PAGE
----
"Levou rukou držel mé pravé ucho."

Translation:He was holding my right ear with his left hand.

February 2, 2018

25 Comments
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https://www.duolingo.com/profile/HenMa402882

"He was holding my right ear with the left hand" should be accepted right?


https://www.duolingo.com/profile/kacenka9

You would never say that as a native speaker. Anytime you can use possessive pronoun in English, you do. "The left hand" sounds like it was somebody else's limb.


https://www.duolingo.com/profile/DavidMills574753

Got to disagree with kacenka9 I am afraid, if by native "English" is meant. It certainly is quite accepted and common to miss out the possessive in a statement like this. Who else's hand could it be unless a disembodied one in a horror film or something?


https://www.duolingo.com/profile/BoneheadBass

I am native AmE and, agreeing that "the" would be fine -- though less common -- here, have added options that use it.


https://www.duolingo.com/profile/AgnusOinas

In doesn't matter that much what's on the English side in this case. What's important to notice here (and in all other similar situations) is that in Czech, even though it's possible to use the possessive before "left hand" (Svou levou rukou...), it's rather excessive - stressing it was HIS hand.

Also, instead of "mé pravé ucho", the dative pronoun "mi" is used in these situations very commonly: "Levou rukou mi držel pravé ucho." I would say this is even more natural in Czech.


https://www.duolingo.com/profile/Tom307502

Native Am Eng speaker here. Really think we students need to take our cues from the native Czech speakers in these situations. Yes, your sentence is a valid sentence, but the more common translation is what the Mod's are attempting to have us understand. Sadly, we have no context for any of the sentences. Perhaps as we gain ability we will be able to handle longer sentences with a more clear translation.


https://www.duolingo.com/profile/Janmunroe

Well, just to chime in, I doubt if ANYONE would say "with his left hand" unless it was an action (he smacked him WITH his left hand, etc.) Much more likely "HELD IN HIS LEFT HAND". I put "with" since that's the exercise and my ego is based on getting things "right", but... Ok, That's it! I've caused enough problems here! LET THE SKIRMISHING BEGIN!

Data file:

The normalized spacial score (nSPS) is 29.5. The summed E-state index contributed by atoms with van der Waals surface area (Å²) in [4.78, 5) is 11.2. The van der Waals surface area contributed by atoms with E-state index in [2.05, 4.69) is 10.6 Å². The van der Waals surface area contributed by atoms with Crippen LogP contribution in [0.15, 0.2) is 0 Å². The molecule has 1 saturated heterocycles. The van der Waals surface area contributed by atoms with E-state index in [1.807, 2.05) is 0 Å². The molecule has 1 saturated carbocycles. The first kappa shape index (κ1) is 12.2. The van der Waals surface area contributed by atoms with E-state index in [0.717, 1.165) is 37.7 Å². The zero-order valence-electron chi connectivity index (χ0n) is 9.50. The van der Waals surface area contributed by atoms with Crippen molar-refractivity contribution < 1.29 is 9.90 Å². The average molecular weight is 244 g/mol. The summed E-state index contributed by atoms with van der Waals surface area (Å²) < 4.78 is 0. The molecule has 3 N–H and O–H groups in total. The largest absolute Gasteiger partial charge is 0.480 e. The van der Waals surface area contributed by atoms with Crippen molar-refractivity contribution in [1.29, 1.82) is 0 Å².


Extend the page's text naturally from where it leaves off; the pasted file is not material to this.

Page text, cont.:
https://www.duolingo.com/profile/celyn3

"His left hand held my right ear". Any thoughts? Should it be accepted?


https://www.duolingo.com/profile/VladaFu

Jeho levá ruka držela mé pravé ucho.


https://www.duolingo.com/profile/Tom307502

I am on the first level of this "unit". The challenge for English speakers is that we wonder where the "with" is hidden. I'm sure it has to do with the case (pátým pádem? Locative?) of "Levou rukou" but without Tips and Notes... The words appear to be sort of in Accusative case, but since we are in this "unit" of the Duolingo tree, I knew that something in my translation needed "with".


https://www.duolingo.com/profile/BrianSille2

I believe that this is the instrumental case, which indicates what an action is performed with. I does not require a preposition. As I am a beginner this is only my opinion and is open to correction.


https://www.duolingo.com/profile/VladaFu

You are correct.


https://www.duolingo.com/profile/BrianSille2

Thank you. That is encouraging


https://www.duolingo.com/profile/Janmunroe

So I translated this as "He HELD my right ear with his left hand" and it was counted wrong. What would the "finished action" verb be? Nedrzel?


https://www.duolingo.com/profile/AgnusOinas

"held" is accepted.

Your report has "in his left hand" though. That would be "v levé ruce", instead of "levou rukou". Although it's possible that the English "in his hand" is broader and could apply to "levou rukou" as well.

"Nedržel" is the negative, obviously, i.e. "he did not hold".